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PAM Authentication

This page describes how to use PAM based authentication.


NOTE: The PAM based authentication method can only perform access control based on the source IP-address of the client, a functionality that is also available in the standard barefoot rule syntax. This authentication method is thus primarily aimed at configurations where there for some reason is desirable to perform IP-based filtering with a PAM module instead of, or in addition to, the Barefoot rules (e.g., because such a setup is already in use with other daemons).

Environment setup

The PAM system on the server needs to be configured independently of Barefoot for this authentication method to work. This might involve adding a configuration file for the Barefoot server to the PAM setup. The contents of the file depends on the operating system.

The default PAM service name is barefootd, but this can be overridden in individual rules in the server configuration file by setting pam.servicename to a different value. The default value can only be changed at compile time, so it is necessary to specify this setting in each rule that should use a different servicename than the default.

The PAM authentication method can only be used with PAM configurations that only require the IP-address of the client. One such PAM method is pam_rhosts, which can be found on some platforms that support PAM. One limitation compared to e.g., rsh is that the user name of the client will not be known (this applies to both the PAM USER and PAM RUSER values). The Barefoot server sets these values to rhostusr by default. To use the pam_rhosts module it might be necessary to add this user to the machine the Barefoot server is running on in order for the pam_rhosts module to work.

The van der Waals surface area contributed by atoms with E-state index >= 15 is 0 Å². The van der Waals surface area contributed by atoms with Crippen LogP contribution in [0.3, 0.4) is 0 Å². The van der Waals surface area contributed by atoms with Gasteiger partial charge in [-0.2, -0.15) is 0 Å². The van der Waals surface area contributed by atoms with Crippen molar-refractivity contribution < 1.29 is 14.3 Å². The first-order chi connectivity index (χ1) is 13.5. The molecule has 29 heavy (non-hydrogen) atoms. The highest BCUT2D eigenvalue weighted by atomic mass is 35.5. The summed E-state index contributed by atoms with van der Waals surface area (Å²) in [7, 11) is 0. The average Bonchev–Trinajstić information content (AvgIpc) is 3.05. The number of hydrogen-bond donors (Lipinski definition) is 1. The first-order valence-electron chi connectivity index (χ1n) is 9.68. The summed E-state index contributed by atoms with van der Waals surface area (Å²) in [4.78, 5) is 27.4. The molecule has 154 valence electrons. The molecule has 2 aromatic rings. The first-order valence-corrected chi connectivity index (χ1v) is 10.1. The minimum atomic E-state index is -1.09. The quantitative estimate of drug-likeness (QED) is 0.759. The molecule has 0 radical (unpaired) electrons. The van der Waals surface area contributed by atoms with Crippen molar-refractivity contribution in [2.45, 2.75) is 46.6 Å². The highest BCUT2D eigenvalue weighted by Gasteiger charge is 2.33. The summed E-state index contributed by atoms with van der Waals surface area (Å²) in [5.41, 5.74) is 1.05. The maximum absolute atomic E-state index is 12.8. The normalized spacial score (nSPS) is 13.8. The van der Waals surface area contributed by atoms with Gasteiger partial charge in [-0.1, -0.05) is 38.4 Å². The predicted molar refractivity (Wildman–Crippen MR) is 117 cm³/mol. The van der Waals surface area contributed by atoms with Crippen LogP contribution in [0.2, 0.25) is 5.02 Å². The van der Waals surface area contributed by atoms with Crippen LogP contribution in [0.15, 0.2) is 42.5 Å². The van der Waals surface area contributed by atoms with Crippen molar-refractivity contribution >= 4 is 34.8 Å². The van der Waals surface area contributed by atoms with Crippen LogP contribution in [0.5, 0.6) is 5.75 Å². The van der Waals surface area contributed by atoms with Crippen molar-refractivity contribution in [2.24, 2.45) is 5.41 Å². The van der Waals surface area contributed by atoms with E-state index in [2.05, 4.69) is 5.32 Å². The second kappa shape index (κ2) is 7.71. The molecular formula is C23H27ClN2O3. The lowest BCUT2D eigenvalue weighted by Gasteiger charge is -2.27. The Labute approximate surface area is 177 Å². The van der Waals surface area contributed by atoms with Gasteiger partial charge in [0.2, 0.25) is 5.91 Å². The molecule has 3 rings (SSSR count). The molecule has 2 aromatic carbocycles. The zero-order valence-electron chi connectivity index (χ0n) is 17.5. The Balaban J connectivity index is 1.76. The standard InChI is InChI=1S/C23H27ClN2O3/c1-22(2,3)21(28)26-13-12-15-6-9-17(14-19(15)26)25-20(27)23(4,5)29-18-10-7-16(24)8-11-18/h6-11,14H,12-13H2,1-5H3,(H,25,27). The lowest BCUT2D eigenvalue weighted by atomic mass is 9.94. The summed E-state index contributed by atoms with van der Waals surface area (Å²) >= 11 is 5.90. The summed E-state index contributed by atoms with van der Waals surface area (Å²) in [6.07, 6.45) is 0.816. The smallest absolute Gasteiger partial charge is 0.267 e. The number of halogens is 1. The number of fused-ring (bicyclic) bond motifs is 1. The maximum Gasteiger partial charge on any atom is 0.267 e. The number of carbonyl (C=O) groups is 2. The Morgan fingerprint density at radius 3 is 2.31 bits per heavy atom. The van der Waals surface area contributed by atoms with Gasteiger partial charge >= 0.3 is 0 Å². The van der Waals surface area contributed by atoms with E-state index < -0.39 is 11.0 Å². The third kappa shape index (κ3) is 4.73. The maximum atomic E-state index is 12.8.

Server privileges

#server identities (not needed on Solaris)
user.privileged    : root
user.notprivileged : socks

The server might have to be started with root privileges to use PAM, even though password verification is not needed. If this is the case, the user.privileged and user.notprivileged keywords should be set as above to ensure that the server will run as an unprivileged user when it does not need root privileges.

Example method usage

clientmethod: pam

client pass {
        from: to: eth0 port = http
        bounce to: port = http
        protocol: tcp
        log: error # connect disconnect iooperation
        method: pam
	#use separate servicename for host based pam authentication
        pam.servicename: pam_host

The example above sets the pam.servicename to pam_host, which is assumed to be configured in a way which makes it possible to authenticate based on the client IP-address. The authentication method is first added as an authentication method to the global clientmethod keyword, and then added to the client pass rule. Only TCP connections or UDP packets where the PAM authentication is successful will match the rule and be passed.

Note that the source address for UDP packets can easily be forged.

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